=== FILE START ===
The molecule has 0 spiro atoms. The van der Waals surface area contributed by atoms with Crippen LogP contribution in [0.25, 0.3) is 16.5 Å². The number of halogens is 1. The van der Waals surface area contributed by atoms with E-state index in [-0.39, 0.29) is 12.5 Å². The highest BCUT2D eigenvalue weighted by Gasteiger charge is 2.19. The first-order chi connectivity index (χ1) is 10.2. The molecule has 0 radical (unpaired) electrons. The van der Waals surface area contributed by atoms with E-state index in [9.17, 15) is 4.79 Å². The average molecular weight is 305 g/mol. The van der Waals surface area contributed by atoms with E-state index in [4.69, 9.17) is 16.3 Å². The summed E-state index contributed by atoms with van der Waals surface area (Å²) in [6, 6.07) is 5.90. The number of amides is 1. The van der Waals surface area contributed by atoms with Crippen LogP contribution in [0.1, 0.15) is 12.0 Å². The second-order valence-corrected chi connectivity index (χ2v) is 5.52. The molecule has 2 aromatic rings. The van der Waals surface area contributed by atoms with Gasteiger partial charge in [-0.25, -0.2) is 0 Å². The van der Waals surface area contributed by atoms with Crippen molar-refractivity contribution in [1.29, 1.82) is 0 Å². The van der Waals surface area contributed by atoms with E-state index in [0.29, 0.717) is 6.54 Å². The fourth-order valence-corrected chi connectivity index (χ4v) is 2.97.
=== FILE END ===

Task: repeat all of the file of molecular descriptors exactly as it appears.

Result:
The molecule has 0 spiro atoms. The van der Waals surface area contributed by atoms with Crippen LogP contribution in [0.25, 0.3) is 16.5 Å². The number of halogens is 1. The van der Waals surface area contributed by atoms with E-state index in [-0.39, 0.29) is 12.5 Å². The highest BCUT2D eigenvalue weighted by Gasteiger charge is 2.19. The first-order chi connectivity index (χ1) is 10.2. The molecule has 0 radical (unpaired) electrons. The van der Waals surface area contributed by atoms with E-state index in [9.17, 15) is 4.79 Å². The average molecular weight is 305 g/mol. The van der Waals surface area contributed by atoms with E-state index in [4.69, 9.17) is 16.3 Å². The summed E-state index contributed by atoms with van der Waals surface area (Å²) in [6, 6.07) is 5.90. The number of amides is 1. The van der Waals surface area contributed by atoms with Crippen LogP contribution in [0.1, 0.15) is 12.0 Å². The second-order valence-corrected chi connectivity index (χ2v) is 5.52. The molecule has 2 aromatic rings. The van der Waals surface area contributed by atoms with Gasteiger partial charge in [-0.25, -0.2) is 0 Å². The van der Waals surface area contributed by atoms with Crippen molar-refractivity contribution in [1.29, 1.82) is 0 Å². The van der Waals surface area contributed by atoms with E-state index in [0.29, 0.717) is 6.54 Å². The fourth-order valence-corrected chi connectivity index (χ4v) is 2.97.